How did you get connected with Nicki Minaj for the Pinkprint Tour?
Ironically, I was still deejaying for Quan at the time. I kept my relationships with all of these people. I toured with DJ Drama on the “Under The Influence Tour.” That’s how Drama and I got close. He called me and was like, “Meek is going to call you.” I didn’t think anything of it. Meek called me. At the time, Meek and Nicki were dating. He said, “Fresh, Nicki’s DJ is busy. We need you for these shows.” We set everything up. We’re opening “The Pinkprint Tour” in Austin and Dallas. I did that off the strength of Meek Mill. I made a relationship with Meek because, as I said, everyone who came to the midwest would deal with me. I introduced Meek to Quan. I was playing Quan’s records and Meek was like, “Who’s that?” So, Meek set up me [for] becoming her (Nicki Minaj) DJ.
How did you and Nicki develop your chemistry together?
Funny story, it didn’t last long. I didn’t find out until recently why it didn’t last long. I found out about five months ago. When you deejay for Nicki, there really isn’t much time to deejay. You might be deejaying for 15 minutes total. There was a break in the second show and I went to turn up the crowd. I ended up playing “Fuck Up Some Commas.” I go from the high riser all the way down to the stage. I run across the stage and then hit a backflip with no hands. The crowd started going crazy. The show ends and I’m told, “Nicki’s DJ is going to come back. We appreciate you and we’re going to send your check in the mail.”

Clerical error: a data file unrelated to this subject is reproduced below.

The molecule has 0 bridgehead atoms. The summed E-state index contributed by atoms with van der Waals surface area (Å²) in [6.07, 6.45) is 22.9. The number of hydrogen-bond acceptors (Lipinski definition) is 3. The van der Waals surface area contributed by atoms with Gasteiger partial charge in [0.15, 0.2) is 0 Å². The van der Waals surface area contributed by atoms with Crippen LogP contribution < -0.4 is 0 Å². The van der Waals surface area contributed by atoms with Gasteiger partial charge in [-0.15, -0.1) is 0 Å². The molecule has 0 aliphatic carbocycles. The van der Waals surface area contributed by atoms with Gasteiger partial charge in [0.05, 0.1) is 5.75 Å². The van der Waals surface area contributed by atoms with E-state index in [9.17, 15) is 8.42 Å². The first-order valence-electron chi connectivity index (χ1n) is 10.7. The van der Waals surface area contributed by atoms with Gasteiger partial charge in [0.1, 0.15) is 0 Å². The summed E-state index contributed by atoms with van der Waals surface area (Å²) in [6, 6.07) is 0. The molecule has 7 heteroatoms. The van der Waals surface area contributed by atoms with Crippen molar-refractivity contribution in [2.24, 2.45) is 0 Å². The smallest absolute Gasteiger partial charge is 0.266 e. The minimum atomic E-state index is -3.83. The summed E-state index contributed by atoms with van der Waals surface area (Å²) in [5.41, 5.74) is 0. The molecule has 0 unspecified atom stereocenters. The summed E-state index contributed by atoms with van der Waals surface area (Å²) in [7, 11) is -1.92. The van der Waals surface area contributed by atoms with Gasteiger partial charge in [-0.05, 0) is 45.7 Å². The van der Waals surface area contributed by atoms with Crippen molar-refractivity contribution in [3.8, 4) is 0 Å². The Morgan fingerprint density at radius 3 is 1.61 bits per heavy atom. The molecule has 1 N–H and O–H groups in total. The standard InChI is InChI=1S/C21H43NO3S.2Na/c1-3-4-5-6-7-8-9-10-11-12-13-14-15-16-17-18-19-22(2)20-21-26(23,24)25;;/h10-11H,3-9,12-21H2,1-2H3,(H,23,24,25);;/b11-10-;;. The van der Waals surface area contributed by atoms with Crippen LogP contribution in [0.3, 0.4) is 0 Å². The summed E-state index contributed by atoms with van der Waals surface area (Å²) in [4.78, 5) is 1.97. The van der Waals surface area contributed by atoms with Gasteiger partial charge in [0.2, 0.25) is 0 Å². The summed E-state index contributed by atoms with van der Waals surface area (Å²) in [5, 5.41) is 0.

Fast forward years later, we’re on the “Legendary Nights Tour” and I see Meek for the first show. We were catching up and he said, “I never got to tell you something. Do you know why Nicki didn’t bring you back after that tour? It was the backflip.”